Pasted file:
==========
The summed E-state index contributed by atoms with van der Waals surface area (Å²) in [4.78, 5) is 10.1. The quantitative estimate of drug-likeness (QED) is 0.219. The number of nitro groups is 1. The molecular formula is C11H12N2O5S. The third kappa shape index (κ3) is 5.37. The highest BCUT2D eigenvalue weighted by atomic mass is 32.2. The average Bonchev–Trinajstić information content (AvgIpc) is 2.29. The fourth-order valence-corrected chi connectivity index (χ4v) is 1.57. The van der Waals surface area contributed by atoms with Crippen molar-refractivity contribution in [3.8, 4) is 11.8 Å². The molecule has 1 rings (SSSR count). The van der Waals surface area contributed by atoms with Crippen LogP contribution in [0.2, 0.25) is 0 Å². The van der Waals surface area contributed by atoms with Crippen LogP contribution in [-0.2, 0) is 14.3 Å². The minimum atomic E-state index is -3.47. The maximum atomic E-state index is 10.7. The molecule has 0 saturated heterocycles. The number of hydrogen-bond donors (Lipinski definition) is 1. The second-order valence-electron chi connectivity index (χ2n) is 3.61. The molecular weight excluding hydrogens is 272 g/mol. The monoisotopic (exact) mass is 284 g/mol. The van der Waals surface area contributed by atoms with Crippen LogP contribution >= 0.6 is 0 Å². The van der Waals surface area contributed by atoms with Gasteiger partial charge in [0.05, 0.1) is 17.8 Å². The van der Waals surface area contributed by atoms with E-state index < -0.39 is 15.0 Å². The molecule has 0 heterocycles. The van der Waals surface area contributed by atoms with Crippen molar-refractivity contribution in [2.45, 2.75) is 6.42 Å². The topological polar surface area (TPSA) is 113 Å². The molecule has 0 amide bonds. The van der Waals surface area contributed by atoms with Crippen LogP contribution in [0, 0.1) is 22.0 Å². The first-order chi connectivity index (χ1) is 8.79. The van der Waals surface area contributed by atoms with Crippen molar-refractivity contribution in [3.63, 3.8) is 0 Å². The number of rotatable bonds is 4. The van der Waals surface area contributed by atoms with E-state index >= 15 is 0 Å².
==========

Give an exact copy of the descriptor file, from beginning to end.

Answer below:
The summed E-state index contributed by atoms with van der Waals surface area (Å²) in [4.78, 5) is 10.1. The quantitative estimate of drug-likeness (QED) is 0.219. The number of nitro groups is 1. The molecular formula is C11H12N2O5S. The third kappa shape index (κ3) is 5.37. The highest BCUT2D eigenvalue weighted by atomic mass is 32.2. The average Bonchev–Trinajstić information content (AvgIpc) is 2.29. The fourth-order valence-corrected chi connectivity index (χ4v) is 1.57. The van der Waals surface area contributed by atoms with Crippen molar-refractivity contribution in [3.8, 4) is 11.8 Å². The molecule has 1 rings (SSSR count). The van der Waals surface area contributed by atoms with Crippen LogP contribution in [0.2, 0.25) is 0 Å². The van der Waals surface area contributed by atoms with Crippen LogP contribution in [-0.2, 0) is 14.3 Å². The minimum atomic E-state index is -3.47. The maximum atomic E-state index is 10.7. The molecule has 0 saturated heterocycles. The number of hydrogen-bond donors (Lipinski definition) is 1. The second-order valence-electron chi connectivity index (χ2n) is 3.61. The molecular weight excluding hydrogens is 272 g/mol. The monoisotopic (exact) mass is 284 g/mol. The van der Waals surface area contributed by atoms with Crippen LogP contribution >= 0.6 is 0 Å². The van der Waals surface area contributed by atoms with Gasteiger partial charge in [0.05, 0.1) is 17.8 Å². The van der Waals surface area contributed by atoms with E-state index < -0.39 is 15.0 Å². The molecule has 0 heterocycles. The van der Waals surface area contributed by atoms with Crippen molar-refractivity contribution in [2.45, 2.75) is 6.42 Å². The topological polar surface area (TPSA) is 113 Å². The molecule has 0 amide bonds. The van der Waals surface area contributed by atoms with Crippen LogP contribution in [0, 0.1) is 22.0 Å². The first-order chi connectivity index (χ1) is 8.79. The van der Waals surface area contributed by atoms with Crippen molar-refractivity contribution in [3.63, 3.8) is 0 Å². The number of rotatable bonds is 4. The van der Waals surface area contributed by atoms with E-state index >= 15 is 0 Å².